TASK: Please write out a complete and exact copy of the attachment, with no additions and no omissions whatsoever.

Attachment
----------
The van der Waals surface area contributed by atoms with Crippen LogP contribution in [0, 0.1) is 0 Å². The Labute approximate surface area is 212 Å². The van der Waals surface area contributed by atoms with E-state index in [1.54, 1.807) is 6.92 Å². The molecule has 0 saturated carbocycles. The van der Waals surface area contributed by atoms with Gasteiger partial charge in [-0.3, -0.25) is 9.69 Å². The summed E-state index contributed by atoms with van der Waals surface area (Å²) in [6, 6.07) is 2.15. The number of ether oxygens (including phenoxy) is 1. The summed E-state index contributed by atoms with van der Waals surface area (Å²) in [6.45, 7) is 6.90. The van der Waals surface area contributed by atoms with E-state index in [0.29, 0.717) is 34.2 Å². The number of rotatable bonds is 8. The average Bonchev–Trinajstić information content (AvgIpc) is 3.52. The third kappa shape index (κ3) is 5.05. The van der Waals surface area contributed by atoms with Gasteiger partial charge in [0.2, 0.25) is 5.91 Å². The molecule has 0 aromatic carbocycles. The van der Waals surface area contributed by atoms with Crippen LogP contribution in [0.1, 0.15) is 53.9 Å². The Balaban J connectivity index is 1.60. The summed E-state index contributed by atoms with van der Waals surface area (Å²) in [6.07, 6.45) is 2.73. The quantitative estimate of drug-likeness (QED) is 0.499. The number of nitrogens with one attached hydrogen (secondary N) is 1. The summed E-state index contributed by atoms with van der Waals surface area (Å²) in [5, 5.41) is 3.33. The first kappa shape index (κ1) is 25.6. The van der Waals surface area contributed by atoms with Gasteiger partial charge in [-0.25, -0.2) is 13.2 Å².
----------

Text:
The van der Waals surface area contributed by atoms with Crippen LogP contribution in [0, 0.1) is 0 Å². The Labute approximate surface area is 212 Å². The van der Waals surface area contributed by atoms with E-state index in [1.54, 1.807) is 6.92 Å². The molecule has 0 saturated carbocycles. The van der Waals surface area contributed by atoms with Gasteiger partial charge in [-0.3, -0.25) is 9.69 Å². The summed E-state index contributed by atoms with van der Waals surface area (Å²) in [6, 6.07) is 2.15. The number of ether oxygens (including phenoxy) is 1. The summed E-state index contributed by atoms with van der Waals surface area (Å²) in [6.45, 7) is 6.90. The van der Waals surface area contributed by atoms with E-state index in [0.29, 0.717) is 34.2 Å². The number of rotatable bonds is 8. The average Bonchev–Trinajstić information content (AvgIpc) is 3.52. The third kappa shape index (κ3) is 5.05. The van der Waals surface area contributed by atoms with Gasteiger partial charge in [0.2, 0.25) is 5.91 Å². The molecule has 0 aromatic carbocycles. The van der Waals surface area contributed by atoms with Crippen LogP contribution in [0.1, 0.15) is 53.9 Å². The Balaban J connectivity index is 1.60. The summed E-state index contributed by atoms with van der Waals surface area (Å²) in [6.07, 6.45) is 2.73. The quantitative estimate of drug-likeness (QED) is 0.499. The number of nitrogens with one attached hydrogen (secondary N) is 1. The summed E-state index contributed by atoms with van der Waals surface area (Å²) in [5, 5.41) is 3.33. The first kappa shape index (κ1) is 25.6. The van der Waals surface area contributed by atoms with Gasteiger partial charge in [-0.25, -0.2) is 13.2 Å².